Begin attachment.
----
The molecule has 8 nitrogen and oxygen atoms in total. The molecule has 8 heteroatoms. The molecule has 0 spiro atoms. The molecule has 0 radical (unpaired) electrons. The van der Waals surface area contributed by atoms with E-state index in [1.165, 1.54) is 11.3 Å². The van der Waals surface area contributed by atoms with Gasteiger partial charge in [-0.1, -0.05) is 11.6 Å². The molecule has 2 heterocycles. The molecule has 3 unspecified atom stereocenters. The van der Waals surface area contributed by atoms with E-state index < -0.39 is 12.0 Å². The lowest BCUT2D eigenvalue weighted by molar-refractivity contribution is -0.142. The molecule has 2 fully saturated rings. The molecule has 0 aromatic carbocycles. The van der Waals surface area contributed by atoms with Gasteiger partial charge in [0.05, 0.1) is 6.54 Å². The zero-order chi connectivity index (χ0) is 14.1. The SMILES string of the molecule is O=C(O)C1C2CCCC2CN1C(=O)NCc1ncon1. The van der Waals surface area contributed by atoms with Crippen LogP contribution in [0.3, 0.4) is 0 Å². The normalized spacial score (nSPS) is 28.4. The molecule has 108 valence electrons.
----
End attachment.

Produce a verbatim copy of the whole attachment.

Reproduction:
The molecule has 8 nitrogen and oxygen atoms in total. The molecule has 8 heteroatoms. The molecule has 0 spiro atoms. The molecule has 0 radical (unpaired) electrons. The van der Waals surface area contributed by atoms with E-state index in [1.165, 1.54) is 11.3 Å². The van der Waals surface area contributed by atoms with Gasteiger partial charge in [-0.1, -0.05) is 11.6 Å². The molecule has 2 heterocycles. The molecule has 3 unspecified atom stereocenters. The van der Waals surface area contributed by atoms with E-state index < -0.39 is 12.0 Å². The lowest BCUT2D eigenvalue weighted by molar-refractivity contribution is -0.142. The molecule has 2 fully saturated rings. The molecule has 0 aromatic carbocycles. The van der Waals surface area contributed by atoms with Gasteiger partial charge in [0.05, 0.1) is 6.54 Å². The zero-order chi connectivity index (χ0) is 14.1. The SMILES string of the molecule is O=C(O)C1C2CCCC2CN1C(=O)NCc1ncon1. The van der Waals surface area contributed by atoms with Crippen LogP contribution in [0.3, 0.4) is 0 Å². The normalized spacial score (nSPS) is 28.4. The molecule has 108 valence electrons.